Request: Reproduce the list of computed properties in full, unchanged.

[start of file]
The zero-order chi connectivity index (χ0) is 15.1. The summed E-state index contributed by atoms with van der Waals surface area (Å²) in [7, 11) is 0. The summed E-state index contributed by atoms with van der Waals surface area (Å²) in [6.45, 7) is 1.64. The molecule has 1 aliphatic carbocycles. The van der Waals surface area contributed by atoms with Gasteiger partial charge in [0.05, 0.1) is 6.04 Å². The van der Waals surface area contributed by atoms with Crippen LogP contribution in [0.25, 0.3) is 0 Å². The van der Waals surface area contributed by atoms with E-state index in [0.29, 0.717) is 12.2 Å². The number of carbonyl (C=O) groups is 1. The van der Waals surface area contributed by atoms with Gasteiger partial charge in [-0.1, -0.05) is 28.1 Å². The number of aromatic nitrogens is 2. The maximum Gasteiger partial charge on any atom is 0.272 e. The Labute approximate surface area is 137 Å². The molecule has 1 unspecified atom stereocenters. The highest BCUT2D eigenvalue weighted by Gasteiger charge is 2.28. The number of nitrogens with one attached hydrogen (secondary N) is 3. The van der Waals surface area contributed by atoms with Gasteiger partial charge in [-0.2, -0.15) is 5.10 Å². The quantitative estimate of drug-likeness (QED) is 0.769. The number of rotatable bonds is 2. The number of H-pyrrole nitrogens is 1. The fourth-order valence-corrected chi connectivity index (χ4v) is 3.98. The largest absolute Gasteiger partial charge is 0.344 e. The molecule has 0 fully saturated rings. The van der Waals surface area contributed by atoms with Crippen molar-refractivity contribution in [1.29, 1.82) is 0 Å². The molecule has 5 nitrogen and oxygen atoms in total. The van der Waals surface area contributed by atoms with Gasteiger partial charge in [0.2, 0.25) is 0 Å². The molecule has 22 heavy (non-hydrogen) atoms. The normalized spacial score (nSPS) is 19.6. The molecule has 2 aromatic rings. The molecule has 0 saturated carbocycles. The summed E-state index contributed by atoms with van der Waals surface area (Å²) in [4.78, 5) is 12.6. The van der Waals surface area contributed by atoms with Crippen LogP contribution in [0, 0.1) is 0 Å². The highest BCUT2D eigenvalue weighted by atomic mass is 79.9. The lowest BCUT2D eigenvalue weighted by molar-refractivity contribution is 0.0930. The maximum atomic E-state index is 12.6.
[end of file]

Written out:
The zero-order chi connectivity index (χ0) is 15.1. The summed E-state index contributed by atoms with van der Waals surface area (Å²) in [7, 11) is 0. The summed E-state index contributed by atoms with van der Waals surface area (Å²) in [6.45, 7) is 1.64. The molecule has 1 aliphatic carbocycles. The van der Waals surface area contributed by atoms with Gasteiger partial charge in [0.05, 0.1) is 6.04 Å². The van der Waals surface area contributed by atoms with Crippen LogP contribution in [0.25, 0.3) is 0 Å². The van der Waals surface area contributed by atoms with E-state index in [0.29, 0.717) is 12.2 Å². The number of carbonyl (C=O) groups is 1. The van der Waals surface area contributed by atoms with Gasteiger partial charge in [-0.1, -0.05) is 28.1 Å². The number of aromatic nitrogens is 2. The maximum Gasteiger partial charge on any atom is 0.272 e. The Labute approximate surface area is 137 Å². The molecule has 1 unspecified atom stereocenters. The highest BCUT2D eigenvalue weighted by Gasteiger charge is 2.28. The number of nitrogens with one attached hydrogen (secondary N) is 3. The van der Waals surface area contributed by atoms with Gasteiger partial charge in [-0.2, -0.15) is 5.10 Å². The quantitative estimate of drug-likeness (QED) is 0.769. The number of rotatable bonds is 2. The number of H-pyrrole nitrogens is 1. The fourth-order valence-corrected chi connectivity index (χ4v) is 3.98. The largest absolute Gasteiger partial charge is 0.344 e. The molecule has 0 fully saturated rings. The van der Waals surface area contributed by atoms with Crippen molar-refractivity contribution in [1.29, 1.82) is 0 Å². The molecule has 5 nitrogen and oxygen atoms in total. The van der Waals surface area contributed by atoms with Gasteiger partial charge in [0.2, 0.25) is 0 Å². The molecule has 22 heavy (non-hydrogen) atoms. The normalized spacial score (nSPS) is 19.6. The molecule has 2 aromatic rings. The molecule has 0 saturated carbocycles. The summed E-state index contributed by atoms with van der Waals surface area (Å²) in [4.78, 5) is 12.6. The van der Waals surface area contributed by atoms with Crippen LogP contribution in [0, 0.1) is 0 Å². The highest BCUT2D eigenvalue weighted by atomic mass is 79.9. The lowest BCUT2D eigenvalue weighted by molar-refractivity contribution is 0.0930. The maximum atomic E-state index is 12.6.